January 3, 2019
petition for a writ of habeas corpus, brought to the Superior
Court in the judicial district of Tolland and tried to the
court, Oliver, J.; judgment denying the petition, from which
the petitioner, on the granting of certification, appealed to
this court. Affirmed.
T. Fetterman, for the appellant (petitioner).
B. Smoker, senior assistant state's attorney, with whom,
on the brief, were Patrick Griffin, state's attorney, and
Adrienne Russo, assistant state's attorney, for the
DiPentima, C.J., and Sheldon and Moll, Js.
the granting of his petition for certification to appeal, the
petitioner, Bernard Smalls, appeals from the judgment of the
habeas court denying his amended petition for a writ of
habeas corpus. The petitioner claims that the habeas court
erred in rejecting his claim that his prior habeas attorney
rendered ineffective assistance by failing effectively to
raise his claim that his attorney in his underlying criminal
trial rendered ineffective assistance by failing to explain
to him the implications of a plea offer that he rejected. We
affirm the judgment of the habeas court.
following undisputed procedural history is relevant to this
appeal. On December 7, 2001, the petitioner was sentenced to
a total effective sentence of fifty years incarceration after
being convicted of murder by use of a firearm in violation of
General Statutes § 53a-54a (a), risk of injury to a
child in violation of General Statutes (Rev. to 1999) §
53-21 (1), and criminal possession of a firearm in violation
of General Statutes (Rev. to 1999) § 53a-217 (a). His
sentence was enhanced by a guilty finding of commission of a
class A, B or C felony with a firearm in violation of General
Statutes § 53-202k. The petitioner's conviction was
affirmed on direct appeal. See State v. Smalls, 78
Conn.App. 535, 548, 827 A.2d 784, cert. denied, 266 Conn.
931, 837 A.2d 806 (2003).
petitioner filed his first habeas petition in 2004. On July
31, 2007, the petitioner, who was then represented by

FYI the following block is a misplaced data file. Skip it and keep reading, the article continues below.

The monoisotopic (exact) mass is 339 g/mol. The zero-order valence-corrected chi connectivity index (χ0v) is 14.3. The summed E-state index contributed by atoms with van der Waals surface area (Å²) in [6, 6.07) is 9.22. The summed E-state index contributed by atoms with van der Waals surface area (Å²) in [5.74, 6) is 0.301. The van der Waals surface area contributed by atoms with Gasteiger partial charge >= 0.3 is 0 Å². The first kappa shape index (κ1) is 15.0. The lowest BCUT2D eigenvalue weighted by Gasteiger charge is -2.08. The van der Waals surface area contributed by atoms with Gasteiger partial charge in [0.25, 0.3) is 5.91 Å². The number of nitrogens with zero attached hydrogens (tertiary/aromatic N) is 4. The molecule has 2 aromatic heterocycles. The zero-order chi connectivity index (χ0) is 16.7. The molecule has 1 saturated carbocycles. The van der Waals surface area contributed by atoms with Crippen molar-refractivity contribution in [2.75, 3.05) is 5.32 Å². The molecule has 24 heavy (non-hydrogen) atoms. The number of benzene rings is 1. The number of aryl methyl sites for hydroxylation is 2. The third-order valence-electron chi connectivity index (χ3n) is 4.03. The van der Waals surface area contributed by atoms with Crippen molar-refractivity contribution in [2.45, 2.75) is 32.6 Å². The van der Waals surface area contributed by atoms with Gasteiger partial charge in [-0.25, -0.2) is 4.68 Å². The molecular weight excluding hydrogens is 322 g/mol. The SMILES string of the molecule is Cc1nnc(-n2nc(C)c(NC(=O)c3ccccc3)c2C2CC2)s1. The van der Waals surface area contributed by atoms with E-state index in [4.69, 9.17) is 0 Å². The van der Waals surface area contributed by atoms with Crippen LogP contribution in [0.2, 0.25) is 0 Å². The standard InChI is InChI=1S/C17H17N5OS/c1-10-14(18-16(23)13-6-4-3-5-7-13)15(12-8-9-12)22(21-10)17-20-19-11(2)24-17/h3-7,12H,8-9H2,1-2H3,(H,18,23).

Attorney Cheryl A. Juniewic, filed an amended petition,
wherein he alleged, inter alia,  that he was denied the
effective assistance of his trial counsel, Michael Moscowitz.
The petitioner claimed, inter alia, that Moscowitz
‘‘did not adequately consult with or advise [the]
petitioner concerning the status of any plea negotiations,
any potential plea agreements or the consequences of
accepting a plea agreement as opposed to the consequences of
going to trial before a jury.'' The habeas court
rejected the petitioner's claim, finding that
‘‘the twenty-five year offer of pleading to
murder was in fact conveyed to [the petitioner], and he
rejected that offer.'' This court dismissed the
petitioner's appeal from the judgment of the habeas
court. See Smalls v. Commissioner of Correction, 146
Conn.App. 909, 78 A.3d 307 (2013), cert. denied, 311 Conn.
931, 87 A.3d 579 (2014).
March 12, 2012, the petitioner commenced this habeas action,
claiming ineffective assistance by Juniewic in his prior
habeas action. He filed a second amended petition on January
20, 2017, wherein he claimed that Juniewic rendered
ineffective assistance by, inter alia, failing effectively to
raise the claim that Moscowitz was ineffective for failing to
fully explain the plea offer to him.
two day trial, the habeas court rendered a decision rejecting
the petitioner's claim that Juniewic rendered ineffective
assistance to him in his previous habeas action. The habeas
court concluded that the petitioner failed to prove that
Juniewic's representation of him was deficient or
prejudicial. The court explained its ruling as follows: